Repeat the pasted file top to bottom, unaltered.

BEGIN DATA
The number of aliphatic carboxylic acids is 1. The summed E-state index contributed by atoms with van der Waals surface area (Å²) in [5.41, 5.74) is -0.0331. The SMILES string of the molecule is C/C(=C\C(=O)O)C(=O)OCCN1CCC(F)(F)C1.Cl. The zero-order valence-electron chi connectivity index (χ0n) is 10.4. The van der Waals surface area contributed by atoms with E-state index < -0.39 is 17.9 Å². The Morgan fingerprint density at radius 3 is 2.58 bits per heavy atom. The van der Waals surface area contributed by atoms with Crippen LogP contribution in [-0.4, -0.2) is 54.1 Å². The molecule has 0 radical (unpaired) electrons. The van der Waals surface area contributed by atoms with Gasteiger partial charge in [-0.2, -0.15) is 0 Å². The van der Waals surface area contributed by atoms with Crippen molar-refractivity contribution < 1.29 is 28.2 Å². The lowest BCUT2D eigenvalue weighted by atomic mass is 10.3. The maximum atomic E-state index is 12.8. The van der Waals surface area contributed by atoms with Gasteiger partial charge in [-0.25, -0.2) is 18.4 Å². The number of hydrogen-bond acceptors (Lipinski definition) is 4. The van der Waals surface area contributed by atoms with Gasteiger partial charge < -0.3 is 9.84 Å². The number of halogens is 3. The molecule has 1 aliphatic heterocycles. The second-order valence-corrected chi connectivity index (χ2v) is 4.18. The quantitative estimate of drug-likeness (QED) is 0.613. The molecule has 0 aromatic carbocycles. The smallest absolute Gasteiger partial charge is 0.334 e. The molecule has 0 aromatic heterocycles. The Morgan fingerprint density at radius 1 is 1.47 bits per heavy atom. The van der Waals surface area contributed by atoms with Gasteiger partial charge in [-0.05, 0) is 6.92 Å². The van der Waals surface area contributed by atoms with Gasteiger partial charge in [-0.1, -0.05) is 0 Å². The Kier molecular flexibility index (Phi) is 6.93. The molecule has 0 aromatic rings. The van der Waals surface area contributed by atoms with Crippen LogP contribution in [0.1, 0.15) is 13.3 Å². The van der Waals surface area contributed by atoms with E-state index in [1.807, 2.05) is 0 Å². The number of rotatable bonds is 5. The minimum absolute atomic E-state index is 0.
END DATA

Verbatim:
The number of aliphatic carboxylic acids is 1. The summed E-state index contributed by atoms with van der Waals surface area (Å²) in [5.41, 5.74) is -0.0331. The SMILES string of the molecule is C/C(=C\C(=O)O)C(=O)OCCN1CCC(F)(F)C1.Cl. The zero-order valence-electron chi connectivity index (χ0n) is 10.4. The van der Waals surface area contributed by atoms with E-state index < -0.39 is 17.9 Å². The Morgan fingerprint density at radius 3 is 2.58 bits per heavy atom. The van der Waals surface area contributed by atoms with Crippen LogP contribution in [-0.4, -0.2) is 54.1 Å². The molecule has 0 radical (unpaired) electrons. The van der Waals surface area contributed by atoms with Gasteiger partial charge in [-0.2, -0.15) is 0 Å². The van der Waals surface area contributed by atoms with Crippen molar-refractivity contribution < 1.29 is 28.2 Å². The lowest BCUT2D eigenvalue weighted by atomic mass is 10.3. The maximum atomic E-state index is 12.8. The van der Waals surface area contributed by atoms with Gasteiger partial charge in [-0.25, -0.2) is 18.4 Å². The number of hydrogen-bond acceptors (Lipinski definition) is 4. The van der Waals surface area contributed by atoms with Gasteiger partial charge < -0.3 is 9.84 Å². The number of halogens is 3. The molecule has 1 aliphatic heterocycles. The second-order valence-corrected chi connectivity index (χ2v) is 4.18. The quantitative estimate of drug-likeness (QED) is 0.613. The molecule has 0 aromatic carbocycles. The smallest absolute Gasteiger partial charge is 0.334 e. The molecule has 0 aromatic heterocycles. The Morgan fingerprint density at radius 1 is 1.47 bits per heavy atom. The van der Waals surface area contributed by atoms with Gasteiger partial charge in [-0.05, 0) is 6.92 Å². The van der Waals surface area contributed by atoms with Gasteiger partial charge in [-0.1, -0.05) is 0 Å². The Kier molecular flexibility index (Phi) is 6.93. The molecule has 0 aromatic rings. The van der Waals surface area contributed by atoms with Crippen LogP contribution in [0.1, 0.15) is 13.3 Å². The van der Waals surface area contributed by atoms with E-state index in [1.807, 2.05) is 0 Å². The number of rotatable bonds is 5. The minimum absolute atomic E-state index is 0.